Outlaws Motorcycle Club gang member James “Preacher” Schneider.

“Miller personally slit Mr. Gauger’s throat and left him to bleed to death on his store floor,” prosecutors said in arguing against Miller’s early release. “Mrs. Gauger was killed by Miller’s companion and also left for dead on the floor of the little rug and curio shop she operated on the farm.

They said: “Miller showed no compassion for any of these elderly people who were intentionally killed for what amounted to small change” – about $15. “Nor did he show any sympathy for the Gaugers’ adult son, who, following their murders, was wrongly arrested for the deaths of his parents and, based on forced false confessions, was convicted and sentenced to death.”

“The son’s case was only dismissed after the true facts of the crime were revealed by Miller’s accomplice, who pleaded guilty and testified against Miller.”

The Federal Prison Medical Center in Rochester, Minnesota, where Randall

The Federal Prison Medical Center in Rochester, Minnesota, where Randall “Madman” Miller is being held.

The building in Union Grove, Wisconsin where the chapter of the Outlaws Motorcycle Club which included Randall

The building in Union Grove, Wisconsin where the Outlaws Motorcycle Club chapter that included Randall “Madman” Miller met when he was an active member.

Jim Slosiarek/Racine Journal Times via AP

Miller was convicted in a 1997 case involving 17 members of the Outlaws from Chicago, suburban, southeast Wisconsin and northwest Indiana.

According to prosecutors, among the other crimes included in the federal racketeering trial in which he was found guilty, “Miller, who turned out to be one of the most violent of the defendants charged, was found to have caused the death by homicide of Donald Wagner, who was lured to a remote location by Miller’s associates and outlaws, then executed by Miller, who shot him in the head with a .22 caliber pistol. murder occurred because of a load of marijuana.

“Miller was also implicated as a conspirator in the homicidal death of Hells Angel Michael Quale, who was stabbed to death at Erie County, New York, Lancaster Speedway. At the request of the Buffalo Outlaw chapter president, Miller and a host of other outlaw and outlaw affiliates traveled to New York City to assault and kill rival bikers.

Further, prosecutors wrote, “The Miller gun whipped and broke the nose of a female bartender during an assault and robbery at the JR Tavern in Calumet City…while fellow outlaws ordered patrons to lie down, smashed glassware and fired shots inside the bar, including one that shattered the television. The massive attack…was aimed at intimidating bar owners so they would no longer cater to rival bikers.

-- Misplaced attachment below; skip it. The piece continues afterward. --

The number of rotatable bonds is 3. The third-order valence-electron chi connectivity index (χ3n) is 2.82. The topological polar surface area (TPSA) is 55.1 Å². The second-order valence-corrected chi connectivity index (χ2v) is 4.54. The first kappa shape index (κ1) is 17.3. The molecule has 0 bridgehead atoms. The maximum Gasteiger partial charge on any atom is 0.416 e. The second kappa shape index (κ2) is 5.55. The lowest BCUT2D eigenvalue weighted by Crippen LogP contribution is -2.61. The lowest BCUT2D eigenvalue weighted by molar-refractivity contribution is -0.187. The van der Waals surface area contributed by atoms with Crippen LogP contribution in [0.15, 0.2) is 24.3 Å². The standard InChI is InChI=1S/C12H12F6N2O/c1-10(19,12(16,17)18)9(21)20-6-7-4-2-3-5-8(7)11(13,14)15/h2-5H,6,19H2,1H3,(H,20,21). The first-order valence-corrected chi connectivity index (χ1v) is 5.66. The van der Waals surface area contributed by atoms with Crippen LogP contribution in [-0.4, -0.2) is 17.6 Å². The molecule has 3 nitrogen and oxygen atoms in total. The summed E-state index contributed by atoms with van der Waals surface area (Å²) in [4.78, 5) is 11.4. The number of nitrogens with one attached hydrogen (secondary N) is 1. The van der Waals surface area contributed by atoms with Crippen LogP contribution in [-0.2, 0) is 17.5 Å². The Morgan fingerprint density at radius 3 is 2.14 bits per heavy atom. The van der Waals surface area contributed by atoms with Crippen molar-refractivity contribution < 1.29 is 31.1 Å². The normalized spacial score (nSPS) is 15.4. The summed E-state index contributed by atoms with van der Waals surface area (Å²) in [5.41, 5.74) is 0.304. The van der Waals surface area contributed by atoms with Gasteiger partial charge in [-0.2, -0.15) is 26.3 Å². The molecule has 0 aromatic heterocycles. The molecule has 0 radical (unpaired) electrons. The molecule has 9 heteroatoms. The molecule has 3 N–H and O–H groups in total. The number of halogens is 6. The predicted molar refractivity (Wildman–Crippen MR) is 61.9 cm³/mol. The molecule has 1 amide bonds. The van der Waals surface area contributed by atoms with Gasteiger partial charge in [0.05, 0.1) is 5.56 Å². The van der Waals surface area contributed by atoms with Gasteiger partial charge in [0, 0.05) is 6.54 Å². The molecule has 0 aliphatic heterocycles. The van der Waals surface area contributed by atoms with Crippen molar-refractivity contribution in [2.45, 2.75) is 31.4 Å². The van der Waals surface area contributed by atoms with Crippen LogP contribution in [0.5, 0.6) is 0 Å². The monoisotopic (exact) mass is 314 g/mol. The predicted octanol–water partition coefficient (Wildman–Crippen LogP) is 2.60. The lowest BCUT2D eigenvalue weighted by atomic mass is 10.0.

The “most gruesome” of the crimes “were the homicides of Morris and Ruth Gauger”.

Gary Gauger, who was wrongfully convicted of murdering his parents.  It was later shown that members of the Outlaws Motorcycle Club, Randall

Gary Gauger, who was wrongfully convicted of murdering his parents. Outlaws Motorcycle Club members Randall “Madman” Miller and James “Preacher” Schneider were later shown to have committed the murders.

Brian Bohannon/The Courier-Journal via AP

Miller, who was described as an “enforcer” for the gang, said in court documents that he “was now in searing pain and a debilitating state of psychological, emotional and physical deterioration. Specifically, he points to rheumatoid arthritis, which he says affects his ability to use his hands, and gastroesophageal disease which affects his ability to eat, with a resulting deleterious effect on his muscle strength and level of energy. energy.

According to court records, “he maintains that he suffers from sleep deprivation, depression and cataracts, and he refers to the amputation of his leg as a ‘nightmare that will follow him to his grave’.”

“According to the accused, in 2003 he ‘became [his] life to God and [hasn’t looked] back.’ In 2012, the accused started working as a volunteer in prison. As part of his pro bono work, the accused sat with dying inmates and interacted with them during their final days and hours. The defendant sees his volunteering as a way to redeem himself.


Randall “Madman” Miller (bottom right) with some of his co-defendants in the racketeering case that sent him to federal prison for life.

“If he is released, the defendant plans to live in New Jersey with his niece (…) far from the people he knew before going to prison.”

Miller, now being held at a prison medical center in Rochester, Minnesota, will not comment.

His co-defendant Schneider is nowhere to be found.